After months of allegations that Russia had interfered in the presidential election through a series of cyberattacks on organizations and people affiliated with the Democratic party and calls for review from lawmakers on both sides of the aisle, President Obama directed U.S. intelligence agencies to conduct a full investigation and deliver a report before he leaves office January 20, according to the president's homeland security adviser counterterrorism advisor Lisa Monaco.
Speaking at a breakfast hosted by the Christian Science Monitor, Monaco said the president had ordered “a full review of what happened during the 2016 election process” and asked the intelligence community “to capture lessons learned from that and to report to a range of stakeholders, to include the Congress."
The president's charge came just days after Sen. Lindsey Graham (R-S.C.) and Sen. Patrick Leahy (D-Vt.) announced a bipartisan investigation of alleged election shenanigans.
“Obama's decision to order a full investigation into the cyberattacks tied to the election underscores just how serious of an issue weaponized data has become. We saw an unprecedented amount of compromised information leveraged by outside parties this election cycle, which solidified the fact that politically motivated cyberattacks have truly become a national security issue,” Tony Gauda, CEO of ThinAir, said in comments sent to SC Media. “This investigation should provide insight into the motivation and identity of the hackers, which will hopefully lead to meaningful action on the part of the next administration.”
Much of the chatter during last six months of the election was dominated by hacks at the Democratic National Committee, the DCCC and others affiliated with Democratic candidate and former Secretary of State Hillary Clinton.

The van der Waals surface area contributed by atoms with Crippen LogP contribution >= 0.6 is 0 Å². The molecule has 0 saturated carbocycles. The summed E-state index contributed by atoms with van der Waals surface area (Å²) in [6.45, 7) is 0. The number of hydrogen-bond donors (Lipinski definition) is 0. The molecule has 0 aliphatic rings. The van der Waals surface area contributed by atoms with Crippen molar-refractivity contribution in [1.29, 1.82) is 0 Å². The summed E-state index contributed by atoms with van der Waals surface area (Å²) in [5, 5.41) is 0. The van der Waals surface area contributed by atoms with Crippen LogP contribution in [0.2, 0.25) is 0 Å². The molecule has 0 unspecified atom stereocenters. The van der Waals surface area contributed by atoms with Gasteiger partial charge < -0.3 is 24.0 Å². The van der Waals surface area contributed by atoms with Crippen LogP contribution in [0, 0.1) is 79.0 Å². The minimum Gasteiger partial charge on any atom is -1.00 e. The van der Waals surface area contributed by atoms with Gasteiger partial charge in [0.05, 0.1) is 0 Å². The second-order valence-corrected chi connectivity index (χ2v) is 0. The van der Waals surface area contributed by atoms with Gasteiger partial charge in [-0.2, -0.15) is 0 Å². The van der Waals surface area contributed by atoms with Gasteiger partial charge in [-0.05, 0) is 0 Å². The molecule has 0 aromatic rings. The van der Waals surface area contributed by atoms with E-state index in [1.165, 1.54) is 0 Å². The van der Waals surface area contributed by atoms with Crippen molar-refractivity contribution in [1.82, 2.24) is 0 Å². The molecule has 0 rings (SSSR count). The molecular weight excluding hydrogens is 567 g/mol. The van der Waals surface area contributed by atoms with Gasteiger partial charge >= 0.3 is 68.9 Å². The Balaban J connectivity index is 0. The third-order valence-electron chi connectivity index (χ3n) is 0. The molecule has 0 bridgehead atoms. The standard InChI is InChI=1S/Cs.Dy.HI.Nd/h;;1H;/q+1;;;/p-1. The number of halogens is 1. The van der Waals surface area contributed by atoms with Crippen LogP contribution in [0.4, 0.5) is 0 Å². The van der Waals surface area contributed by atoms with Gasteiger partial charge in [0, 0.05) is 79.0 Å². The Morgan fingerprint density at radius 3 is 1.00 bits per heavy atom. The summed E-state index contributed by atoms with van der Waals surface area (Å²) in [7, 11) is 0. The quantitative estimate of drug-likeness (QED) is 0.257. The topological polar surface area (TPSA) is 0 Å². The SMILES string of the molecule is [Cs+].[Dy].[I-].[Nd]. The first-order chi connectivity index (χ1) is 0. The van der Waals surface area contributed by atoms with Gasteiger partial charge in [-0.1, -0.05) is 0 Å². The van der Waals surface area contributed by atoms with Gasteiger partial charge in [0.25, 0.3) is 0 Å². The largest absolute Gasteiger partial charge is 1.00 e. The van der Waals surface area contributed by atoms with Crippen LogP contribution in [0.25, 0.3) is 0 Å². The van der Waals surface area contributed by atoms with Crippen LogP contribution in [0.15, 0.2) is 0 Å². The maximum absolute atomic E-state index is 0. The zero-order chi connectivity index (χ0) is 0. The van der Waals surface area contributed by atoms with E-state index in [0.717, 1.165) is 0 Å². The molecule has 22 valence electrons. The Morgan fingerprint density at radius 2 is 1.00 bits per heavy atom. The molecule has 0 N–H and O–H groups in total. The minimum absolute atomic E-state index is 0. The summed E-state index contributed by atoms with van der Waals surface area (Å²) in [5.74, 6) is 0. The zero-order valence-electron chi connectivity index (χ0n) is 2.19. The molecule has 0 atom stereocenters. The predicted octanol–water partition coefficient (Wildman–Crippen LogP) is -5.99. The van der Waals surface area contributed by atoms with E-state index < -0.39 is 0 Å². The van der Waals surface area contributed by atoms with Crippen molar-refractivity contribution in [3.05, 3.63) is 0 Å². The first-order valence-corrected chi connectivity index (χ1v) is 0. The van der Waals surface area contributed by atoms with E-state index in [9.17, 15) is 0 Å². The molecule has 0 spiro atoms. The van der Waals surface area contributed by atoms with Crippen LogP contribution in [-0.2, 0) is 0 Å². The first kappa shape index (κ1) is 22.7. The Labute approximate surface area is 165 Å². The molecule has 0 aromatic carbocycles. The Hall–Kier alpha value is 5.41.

WikiLeaks founder Julian Assange released thousands of emails purloined from Clinton's account and those of her most trusted advisors, including Clinton Campaign Chairman John Podesta.
Early assessments of the hacks at the DNC and the Democratic Congressional Campaign Committee (DCCC) by CrowdStrike, Fidelis and ThreatConnectfound links to Russian APT groups Fancy Bear and Cozy Bear. Dell SecureWorks, an Atlanta-based security company, was tracking GRU activity for more than a year, also found that the hackers were using a popular URL-shortening site, Bitly, as they sent out their malicious links in phishing campaigns intended to get targets to click on fake Google login sites to dupe them into providing their email credentials.
But, a misstep by the GRU – exposing a number of their Bitly accounts – allowed the SecureWorks researchers, between October 2015 and May 2016, to monitor 9,000 of the intelligence service's links to 4,000 Gmail accounts. And, among those were 100-plus email addresses tied to the Clinton campaign. A number of high-ranking Clinton staff members, including Podesta, were targeted by the ploy.
Speculation continued to grow throughout the remainder of the campaign that Russia, despite denying interference, was trying to sway the U.S. election to Trump, who had repeatedly praised the nation's president, Vladmir Putin, and who had made rumblings that changes to the U.S.'s relationship with NATO – which might prove favorable to Russia – would likely be forthcoming during a Trump administration.
Proponents hope the probe will be illuminating and the U.S. will review other elements of the election process as well.
“Knowing whether or not our electoral system has been compromised is of great importance. That includes the actual machines used by the public to cast their votes; machines which are known to contain numerous vulnerabilities,” Cris Thomas, strategist at Tenable Network Security, said in comments emailed to SC Media. “Hopefully this report will look at those devices and recommend solutions to mitigate their risks.”
But Thomas warned that the final report might not be made public. “The FBI still has an active investigation underway and has shared very few details with the public,” he said.
In fact, there may be actual evidence to support this request or the request may be politically motivated, possibly as a precursor to sanctions,” he said. Obama had pledged earlier in the fall that there would be consequences for nation-state involvement in hacks on election-related entities and American interests. “